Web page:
–       Heliotropism is not exclusive of sunflowers. Alfalfa, cotton, soybean, bean and lupine also show that feature. The movements of the plant are caused by an organ, the pulvinus, situated at the base of the leaf. It contains motor cells that can change their inner volume by the action of turgot and thus allow the leaf to move.

–       It is not the sunflower head that moves following the sun, but the leaves!. And the perception of the light is a vector. This means that the leaves are able to sense if the light beams are normal to the lamina of the leaf or oblique to it. They show a 3-axis rotation that allows them to reposition so they remain perpendicular to sunrays at all times.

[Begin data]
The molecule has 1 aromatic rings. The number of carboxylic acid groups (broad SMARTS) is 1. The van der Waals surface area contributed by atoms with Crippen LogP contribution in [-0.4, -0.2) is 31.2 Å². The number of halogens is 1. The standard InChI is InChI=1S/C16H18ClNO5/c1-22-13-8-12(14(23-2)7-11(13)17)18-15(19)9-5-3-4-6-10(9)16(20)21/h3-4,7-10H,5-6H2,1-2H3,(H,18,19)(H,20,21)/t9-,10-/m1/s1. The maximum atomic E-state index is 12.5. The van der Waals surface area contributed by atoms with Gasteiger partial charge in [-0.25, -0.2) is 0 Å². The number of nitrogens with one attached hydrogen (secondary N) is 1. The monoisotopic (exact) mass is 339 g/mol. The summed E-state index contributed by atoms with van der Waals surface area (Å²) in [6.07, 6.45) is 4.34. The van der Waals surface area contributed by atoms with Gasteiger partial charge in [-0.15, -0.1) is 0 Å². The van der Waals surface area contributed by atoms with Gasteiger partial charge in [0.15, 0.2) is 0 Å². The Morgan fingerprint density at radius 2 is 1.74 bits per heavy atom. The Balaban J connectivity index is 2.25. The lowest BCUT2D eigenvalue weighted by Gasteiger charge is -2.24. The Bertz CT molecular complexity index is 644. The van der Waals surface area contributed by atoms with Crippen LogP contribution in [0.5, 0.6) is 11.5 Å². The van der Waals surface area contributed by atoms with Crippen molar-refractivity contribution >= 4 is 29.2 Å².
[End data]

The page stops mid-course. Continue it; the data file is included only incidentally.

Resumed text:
The design and construction of a prototype gave us great insight in order to assess what a sunflower could bring to the design of a solar tracker.

The 3-axis rotation and the perception of light as a vector were features incorporated into the design of our mechanical device.

The program adjusts the panel so that each photodiode receives the same amount of light.

To enable solar tracking ability, Nicolas used a quadrant photodiode with a two-fold purpose: 1) Obtain information about orientation of the light beam (whether this was parallel or not to the optical axis); and 2) to inform the system which direction the device should move to reinstall a parallel position.

You can watch the video here:  Sunflower-inspired solar tracker. The prototype follows a beam of light moving in an arc above it.

The system has proven effective at tracking light and reposition itself in order to stay always aligned with the light vector. This is certainly a great success in the biomimetics front!